Running Away from Wellbutrin

I regret ever taking one pill of Wellbutrin.”

 

At first, I noticed the nervousness, where I would expect anything to startle me at every moment. When that passed, I was alright for several months.

My grades did not improve, and my friends started to notice my withdrawal from my usual outgoing self. I was becoming more introverted. When I actually became aware of the changes in the way my brain would function, I stopped taking the medication, and did not reveal this information to anyone. Since it is an accumulative medicine, which I was told I would only have to take until the age of 25, I just would hope and still do hope that it would just wear off eventually, and that the normal connections of mood generating neurons would be naturally restored.

To be more descriptive of my individual side-effects, I was feeling everything that I was prior to the medication, but at half the impact. For instance, my personal life with girlfriends and whatnot suffered drastically. I was unable to feel the compassion and love for them as I once did, and it had absolutely nothing to do with anything going wrong in the relationships. It’s with anything. I’ve become rather sullen – constantly, and uncontrollably melancholy at all times.

Every few months, for about one or two hours, I will all of a sudden feel all sorts of old feelings that I haven’t experienced years, or since before I began taking the medication. It comes with no warning or trigger, and fades in a similar fashion. These bursts only happen every few months, and never for more than about two hours at a time. I was so convinced of the negative effects the medication had taken on not only my thought processes, but my ability to feel emotion, that I ran away from home for good.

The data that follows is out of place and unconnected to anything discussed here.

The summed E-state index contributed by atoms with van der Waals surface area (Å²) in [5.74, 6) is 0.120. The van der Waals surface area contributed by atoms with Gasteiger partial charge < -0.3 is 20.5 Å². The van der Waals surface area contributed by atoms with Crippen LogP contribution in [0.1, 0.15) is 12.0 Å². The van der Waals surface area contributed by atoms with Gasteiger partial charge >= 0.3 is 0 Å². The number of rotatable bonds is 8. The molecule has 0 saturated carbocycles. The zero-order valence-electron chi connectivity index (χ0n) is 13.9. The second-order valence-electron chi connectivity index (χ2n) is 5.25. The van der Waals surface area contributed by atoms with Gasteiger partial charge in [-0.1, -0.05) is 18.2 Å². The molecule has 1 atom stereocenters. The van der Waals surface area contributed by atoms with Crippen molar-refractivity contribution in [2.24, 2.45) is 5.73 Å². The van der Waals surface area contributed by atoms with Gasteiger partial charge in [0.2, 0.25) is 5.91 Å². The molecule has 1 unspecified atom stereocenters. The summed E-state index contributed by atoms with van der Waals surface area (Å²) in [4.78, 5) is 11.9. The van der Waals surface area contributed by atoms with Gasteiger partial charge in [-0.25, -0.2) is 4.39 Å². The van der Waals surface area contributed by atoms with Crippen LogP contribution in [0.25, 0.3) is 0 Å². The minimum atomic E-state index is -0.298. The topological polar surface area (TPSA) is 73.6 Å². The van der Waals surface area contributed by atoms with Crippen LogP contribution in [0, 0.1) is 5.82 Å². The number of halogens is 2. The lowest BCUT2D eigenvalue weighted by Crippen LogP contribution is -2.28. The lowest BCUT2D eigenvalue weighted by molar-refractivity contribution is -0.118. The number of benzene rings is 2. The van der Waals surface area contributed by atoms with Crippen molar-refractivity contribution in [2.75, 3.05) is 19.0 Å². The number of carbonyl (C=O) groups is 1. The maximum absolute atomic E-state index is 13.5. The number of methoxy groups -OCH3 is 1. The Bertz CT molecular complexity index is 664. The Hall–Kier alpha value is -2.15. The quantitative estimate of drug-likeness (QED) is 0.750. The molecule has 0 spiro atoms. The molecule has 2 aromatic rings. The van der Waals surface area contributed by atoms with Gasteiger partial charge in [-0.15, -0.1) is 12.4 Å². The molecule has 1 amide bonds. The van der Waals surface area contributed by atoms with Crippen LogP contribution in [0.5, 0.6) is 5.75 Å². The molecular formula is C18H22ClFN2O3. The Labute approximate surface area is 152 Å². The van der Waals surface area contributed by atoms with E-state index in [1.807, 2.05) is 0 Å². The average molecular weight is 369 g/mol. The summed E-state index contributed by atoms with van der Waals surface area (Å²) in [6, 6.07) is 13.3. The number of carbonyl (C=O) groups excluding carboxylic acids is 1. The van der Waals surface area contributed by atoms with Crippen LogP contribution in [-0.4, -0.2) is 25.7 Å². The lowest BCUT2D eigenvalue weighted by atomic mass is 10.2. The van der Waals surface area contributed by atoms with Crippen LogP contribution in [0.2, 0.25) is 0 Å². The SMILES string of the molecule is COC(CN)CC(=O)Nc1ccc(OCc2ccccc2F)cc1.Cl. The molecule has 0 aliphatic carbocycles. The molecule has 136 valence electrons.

I wasn’t allowed to live with my mother unless I was taking Wellbutrin, and I am glad that I did what I had to, because I don’t even want to think about how much worse it could’ve been if I had continued on this medication. I don’t know exactly what happened to my brain, but I do know very well that I regret ever taking one pill of Wellbutrin. Maybe it works for some people, but I’m forced to believe that it prevents the brain from producing more effective healing chemicals that can do more than this synthetic misery pill that some parents are so unaware and uneducated of, and to which they will so readily approve their children to be prescribed such a horrible drug. like a lamb to the slaughter.

I’m sorry for my harshness, but I am strongly against all brain altering drugs. “If it ain’t broke, don’t fix it.”

Seordin Anemeros
anemeros@yahoo.com

 

9/5/2002

This is Survivor Story number 12.
Total number of stories in current database is 48

Running Away from Wellbutrin

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